for some one who can live without the extra luxury of elite, highlander interior spec. i think active diesel is a very good buy, consider the mechanical for all three model are identical. and it is around $5k+ cheaper to buy. but if i have $$$$ i would like to get elite or highlander too!!!rolleyes
  • Simon says,
    1 year ago
    1 like
    We have had our Elite since December. Our average fuel usage is 7.1 mixed highway and town. Just reset the trip and did a hilly highway run of 150km through 3 towns and averaged 5.8l/100km. I don't think any AWD this size would match that with the amount of grunt this car has. It is a very quick car with loads of torque and a very good auto. The steering is terrible compared to the last one which we also owned. That is my main complaint. Everything else is great and no DPF and high crash rating makes this the best medium awd bar none.
  • Simon says,
    11 months ago
    Mike, looking at buying elite after recent rd test, but have doubts about braking system. Will the elite hav similar issues Hyundai has been experiencing with the ix35, as there's lots of bad comments from owners and seems Hyundai not coving this under warranty sad or smile
  • darrell says,
    11 months ago
    I looked very briefly at this vehicle when I went to trade my 100 series Cruiser in. While I liked the look of it, the lack of decent towing spec's took it off of my list. So it was a BT 50 dual cab for me. However I agree about the looks, features of it a very good effort. I also agree about the flex steer as I had electric power steer on the I30 diesel that I traded in at the same time on a Honda.
  • Beaste says,
    10 months ago
    I have had a highlander as my company drive for the last 6 months and 15000 km.

    Due for its service but the only thing to discuss as a warranty issue is the loss of a cover the headlight washers!

    It follows 2 Toyota klugers. The Hyundai is better in every way except for space. 75 mm shorter in the wheel base shows in the middle row leg room. Otherwise the hyundai is a far better drive, as well finished and granda features at kxs price.

    It's a car I could be happy to call my own and the last time I thought that was when I had a last gen Subaru outback premium.....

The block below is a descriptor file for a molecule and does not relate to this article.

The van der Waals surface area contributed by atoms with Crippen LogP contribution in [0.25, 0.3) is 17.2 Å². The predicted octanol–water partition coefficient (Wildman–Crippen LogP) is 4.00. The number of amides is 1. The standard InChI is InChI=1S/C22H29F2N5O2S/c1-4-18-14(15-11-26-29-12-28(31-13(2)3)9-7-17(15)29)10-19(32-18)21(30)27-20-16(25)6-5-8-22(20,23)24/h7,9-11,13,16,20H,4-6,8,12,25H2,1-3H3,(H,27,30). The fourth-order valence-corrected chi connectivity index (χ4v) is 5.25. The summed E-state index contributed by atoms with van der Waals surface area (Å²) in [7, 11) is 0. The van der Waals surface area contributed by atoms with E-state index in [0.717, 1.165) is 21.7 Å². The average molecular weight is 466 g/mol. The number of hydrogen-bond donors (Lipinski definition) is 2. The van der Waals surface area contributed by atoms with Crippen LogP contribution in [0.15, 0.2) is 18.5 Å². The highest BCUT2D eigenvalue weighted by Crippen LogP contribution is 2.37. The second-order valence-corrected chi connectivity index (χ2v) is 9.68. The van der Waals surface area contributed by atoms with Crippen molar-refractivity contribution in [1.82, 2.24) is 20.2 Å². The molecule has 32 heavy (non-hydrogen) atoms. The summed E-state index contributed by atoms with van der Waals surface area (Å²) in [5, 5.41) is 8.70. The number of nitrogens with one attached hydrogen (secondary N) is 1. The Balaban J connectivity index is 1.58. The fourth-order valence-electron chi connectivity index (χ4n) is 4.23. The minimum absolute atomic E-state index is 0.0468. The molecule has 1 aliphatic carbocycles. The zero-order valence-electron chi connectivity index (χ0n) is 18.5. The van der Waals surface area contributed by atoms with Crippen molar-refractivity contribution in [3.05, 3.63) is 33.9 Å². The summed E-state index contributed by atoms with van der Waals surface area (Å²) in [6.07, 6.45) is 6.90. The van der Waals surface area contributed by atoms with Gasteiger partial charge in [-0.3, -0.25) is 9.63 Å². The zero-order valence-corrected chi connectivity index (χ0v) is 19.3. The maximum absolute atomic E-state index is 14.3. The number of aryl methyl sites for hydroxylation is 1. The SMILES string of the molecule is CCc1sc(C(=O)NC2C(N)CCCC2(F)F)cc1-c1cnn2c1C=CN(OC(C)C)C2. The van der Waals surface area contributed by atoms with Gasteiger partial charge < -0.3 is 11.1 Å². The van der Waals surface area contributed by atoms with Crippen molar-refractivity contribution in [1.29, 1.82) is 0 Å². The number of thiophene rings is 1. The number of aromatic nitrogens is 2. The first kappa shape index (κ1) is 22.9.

Please mr Hyundai can we have the longer wheelbase model they sell in the states?
  • Pommy Battler says,
    8 months ago
    One of the downsides with this vehicle seems to be the length of time it takes to get hold of one. I ordered mine 2 months ago and the dealer still has no idea when it will arrive. They say Hyundai haven't even started building it let alone shipping it to Australia. Hyundai customer service don't even both returning your emails. Not having a car at all is definitely not helping my customer satisfaction especially when I was promised the car in August.
    • DP says,
      8 months ago
      I'm surprised the dealer promised you it was arriving in August. Every dealer I went to (Sydney) told me 3-4 months. When I finally did a deal on a Highlander with one of the dealers they said they said up to 6 months. The date on my contract is 27 Dec 2013. I Ordered in June. A looooong wait. sad
      • jack001 says,
        7 months ago
        i order mine in end of jan, deliver in end of june. it also depend on what colour and what spec you order...
    • Sean Udal says,
      5 months ago
      I ordered an Active diesel manual last week and can not get an ETA from them. bleh
      Such a great car, but so hard to get any.

      I have a VIN number, but nothing more. The car is in Ulsan but I want to get the ship name and an ETA date.
    • Sean Udal says,
      5 months ago
      Trying to get an ETA on the Santa Fe is difficult. They are made in Ulsan, however trying to find out how long it takes to get to Australia is anyone's guess.

      Such a great car that is so hard to buy. sad

      Sean
  • Ben says,
    6 months ago
    1 like
    Buyer beware